Clean my
Vacation Rental


single-blog-sidebar-vacation-rental
  • Automated Scheduling
  • Cleaning Report with Pictures
  • Never a No-Show. Guaranteed.
Book Now

Testimonials

At first I tried to take care of all of the cleaning process myself, and it turned out to be a bigger headache than anything else. So a friend told me about MaidThis and its been fantastic. I’ve been working with my cleaners for a few months so far. I recommend you check out the service for yourself.
Brent
Airbnb Host in LA
90+

Hours
Saved

I definitely think that as a company we've been able to make more money, not only because we're saving money by using Maid This, but also because they're helping take a few of the necessary evils with doing vacation rentals off of the property managers plate.
Laura G
Airbnb Host in LA
90+

Hours
Saved

Blog

How to Become an Airbnb Co-Host or Vacation Rental Property Manager

become airbnb cohost vacation rental manager

With vacation rental property management companies on the rise (and let’s also acknowledge the fact that these entities are nothing new when it comes down to it), marketing yourself as a vacation rental manager and landing a management gig is tough. The competition is fiercer than ever.

So if you want to jump into the property management pool, how do you get started? We won’t deny that it will be a bit of an uphill battle, but we’ve got a few tips to help you seal a deal (or a few!).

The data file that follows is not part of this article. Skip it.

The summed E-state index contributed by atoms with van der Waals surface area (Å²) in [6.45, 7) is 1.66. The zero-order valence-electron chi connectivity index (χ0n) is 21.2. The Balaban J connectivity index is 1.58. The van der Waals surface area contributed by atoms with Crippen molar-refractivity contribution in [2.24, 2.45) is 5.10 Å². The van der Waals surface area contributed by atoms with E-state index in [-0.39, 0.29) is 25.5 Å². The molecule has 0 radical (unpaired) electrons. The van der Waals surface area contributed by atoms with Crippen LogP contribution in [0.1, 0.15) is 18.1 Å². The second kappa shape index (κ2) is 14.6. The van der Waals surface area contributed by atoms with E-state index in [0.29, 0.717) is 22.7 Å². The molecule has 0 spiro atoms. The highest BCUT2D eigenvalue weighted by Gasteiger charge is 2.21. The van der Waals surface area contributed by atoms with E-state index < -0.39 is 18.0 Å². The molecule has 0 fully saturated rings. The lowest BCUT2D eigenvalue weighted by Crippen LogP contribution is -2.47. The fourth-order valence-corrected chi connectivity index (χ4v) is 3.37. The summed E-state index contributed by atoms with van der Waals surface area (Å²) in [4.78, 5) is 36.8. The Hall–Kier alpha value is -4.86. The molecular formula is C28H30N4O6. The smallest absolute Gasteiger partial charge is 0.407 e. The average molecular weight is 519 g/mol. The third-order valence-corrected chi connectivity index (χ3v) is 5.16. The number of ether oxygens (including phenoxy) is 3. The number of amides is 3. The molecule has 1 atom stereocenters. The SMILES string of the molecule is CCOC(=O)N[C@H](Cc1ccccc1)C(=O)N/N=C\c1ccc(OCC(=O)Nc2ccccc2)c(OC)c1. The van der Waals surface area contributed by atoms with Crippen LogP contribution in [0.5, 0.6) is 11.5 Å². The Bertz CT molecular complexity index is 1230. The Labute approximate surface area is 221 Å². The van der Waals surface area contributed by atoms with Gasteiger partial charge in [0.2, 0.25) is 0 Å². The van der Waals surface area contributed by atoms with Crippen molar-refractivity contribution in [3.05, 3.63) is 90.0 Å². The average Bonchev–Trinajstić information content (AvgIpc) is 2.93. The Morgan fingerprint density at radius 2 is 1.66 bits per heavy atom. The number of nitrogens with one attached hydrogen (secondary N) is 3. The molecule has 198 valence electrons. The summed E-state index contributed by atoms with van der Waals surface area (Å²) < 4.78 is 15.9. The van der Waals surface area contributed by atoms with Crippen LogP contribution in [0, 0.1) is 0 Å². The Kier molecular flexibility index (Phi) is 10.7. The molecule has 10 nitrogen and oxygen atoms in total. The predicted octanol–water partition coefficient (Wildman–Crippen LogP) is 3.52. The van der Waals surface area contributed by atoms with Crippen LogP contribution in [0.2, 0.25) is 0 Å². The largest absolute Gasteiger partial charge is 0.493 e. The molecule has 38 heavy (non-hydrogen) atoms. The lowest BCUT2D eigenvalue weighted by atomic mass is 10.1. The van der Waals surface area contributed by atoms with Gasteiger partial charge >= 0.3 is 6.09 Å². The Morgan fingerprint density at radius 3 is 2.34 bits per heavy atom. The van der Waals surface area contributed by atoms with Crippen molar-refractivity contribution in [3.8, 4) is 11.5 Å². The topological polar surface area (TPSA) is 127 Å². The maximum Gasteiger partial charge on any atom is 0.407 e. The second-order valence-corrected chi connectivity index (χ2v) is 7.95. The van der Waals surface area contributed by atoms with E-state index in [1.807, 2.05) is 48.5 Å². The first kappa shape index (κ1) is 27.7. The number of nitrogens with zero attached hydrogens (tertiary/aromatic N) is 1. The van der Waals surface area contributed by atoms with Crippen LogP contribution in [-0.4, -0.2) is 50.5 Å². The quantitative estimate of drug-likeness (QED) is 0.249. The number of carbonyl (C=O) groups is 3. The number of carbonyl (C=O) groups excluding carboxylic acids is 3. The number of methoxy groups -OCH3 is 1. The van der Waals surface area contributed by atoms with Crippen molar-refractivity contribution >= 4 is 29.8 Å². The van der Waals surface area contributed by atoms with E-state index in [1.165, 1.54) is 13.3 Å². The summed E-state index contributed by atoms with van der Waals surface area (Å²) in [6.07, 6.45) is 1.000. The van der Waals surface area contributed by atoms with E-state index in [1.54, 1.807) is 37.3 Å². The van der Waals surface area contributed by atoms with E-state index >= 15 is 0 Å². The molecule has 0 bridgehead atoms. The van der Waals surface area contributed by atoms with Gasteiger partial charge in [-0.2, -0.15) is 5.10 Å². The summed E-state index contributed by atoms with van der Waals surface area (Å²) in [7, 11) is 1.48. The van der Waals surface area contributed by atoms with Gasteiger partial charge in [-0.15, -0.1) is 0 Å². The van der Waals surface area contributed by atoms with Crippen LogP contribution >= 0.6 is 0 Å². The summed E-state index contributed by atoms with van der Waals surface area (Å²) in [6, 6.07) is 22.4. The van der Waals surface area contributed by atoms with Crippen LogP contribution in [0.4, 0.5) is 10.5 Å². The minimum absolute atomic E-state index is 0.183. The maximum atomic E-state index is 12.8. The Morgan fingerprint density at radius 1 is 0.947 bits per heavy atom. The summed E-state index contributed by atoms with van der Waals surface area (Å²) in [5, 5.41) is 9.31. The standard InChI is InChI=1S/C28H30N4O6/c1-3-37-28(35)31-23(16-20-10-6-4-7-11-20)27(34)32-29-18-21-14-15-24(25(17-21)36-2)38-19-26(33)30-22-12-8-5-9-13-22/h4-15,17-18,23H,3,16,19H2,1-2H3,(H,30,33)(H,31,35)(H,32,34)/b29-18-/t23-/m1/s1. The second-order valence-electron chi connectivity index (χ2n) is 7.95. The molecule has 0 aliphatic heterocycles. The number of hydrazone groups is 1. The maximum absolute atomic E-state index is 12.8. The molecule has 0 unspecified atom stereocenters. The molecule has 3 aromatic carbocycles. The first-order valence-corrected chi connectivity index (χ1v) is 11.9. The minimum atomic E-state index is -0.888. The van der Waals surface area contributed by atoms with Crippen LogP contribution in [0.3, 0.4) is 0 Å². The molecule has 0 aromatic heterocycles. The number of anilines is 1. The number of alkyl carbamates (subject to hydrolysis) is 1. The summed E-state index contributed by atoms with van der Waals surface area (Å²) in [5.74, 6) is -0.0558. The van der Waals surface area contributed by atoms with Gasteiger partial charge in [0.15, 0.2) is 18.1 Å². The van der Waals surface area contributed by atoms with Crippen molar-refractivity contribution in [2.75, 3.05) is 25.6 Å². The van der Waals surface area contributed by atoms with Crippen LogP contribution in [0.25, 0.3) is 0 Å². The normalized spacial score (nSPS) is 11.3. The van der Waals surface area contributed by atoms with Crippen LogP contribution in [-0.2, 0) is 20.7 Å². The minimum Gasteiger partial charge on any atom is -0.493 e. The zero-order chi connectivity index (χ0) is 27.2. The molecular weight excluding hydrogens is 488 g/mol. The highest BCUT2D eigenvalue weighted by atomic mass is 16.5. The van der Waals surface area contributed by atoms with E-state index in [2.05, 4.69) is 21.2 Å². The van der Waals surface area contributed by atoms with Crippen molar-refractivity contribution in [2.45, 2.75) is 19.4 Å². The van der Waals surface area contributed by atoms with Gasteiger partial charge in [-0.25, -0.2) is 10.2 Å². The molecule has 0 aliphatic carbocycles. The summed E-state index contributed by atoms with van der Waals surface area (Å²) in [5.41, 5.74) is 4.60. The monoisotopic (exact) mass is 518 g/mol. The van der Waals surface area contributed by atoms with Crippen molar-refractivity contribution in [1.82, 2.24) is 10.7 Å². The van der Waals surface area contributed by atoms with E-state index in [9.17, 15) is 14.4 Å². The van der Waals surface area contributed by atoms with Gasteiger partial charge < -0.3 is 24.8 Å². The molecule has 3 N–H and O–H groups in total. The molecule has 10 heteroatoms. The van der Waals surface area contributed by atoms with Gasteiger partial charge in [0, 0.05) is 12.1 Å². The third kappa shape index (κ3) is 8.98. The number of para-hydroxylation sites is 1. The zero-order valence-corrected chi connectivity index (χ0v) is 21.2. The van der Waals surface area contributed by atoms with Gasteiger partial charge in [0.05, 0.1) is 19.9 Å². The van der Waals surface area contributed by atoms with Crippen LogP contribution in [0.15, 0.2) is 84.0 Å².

Finding Opportunities

Perhaps one of the most head-scratching roadblocks when it comes to getting started in vacation rental management is knowing where to track down hosts and owners who are looking for management (or as Airbnb refers to it, “co-hosting”) help. You can’t just go knocking on doors, can you?

Not exactly. But you can use some of the tools already at your disposal.

1. Tap your contacts.

If you’re already an entrepreneur of sorts like our friend Davida Horn, who started her management gigs via her relationship as a bookkeeper for her clients, use that “in.” If you’re already offering a service and happen to know or work with vacation rental hosts, talk to them about the possibility of helping them manage their property.

2. Become a really good local guest.

This is just smart all the way around: Being a great guest means you probably also know what a great host is like. But use your local vacation rental stays to your advantage – use this as a way to meet and get to know other local hosts in your area.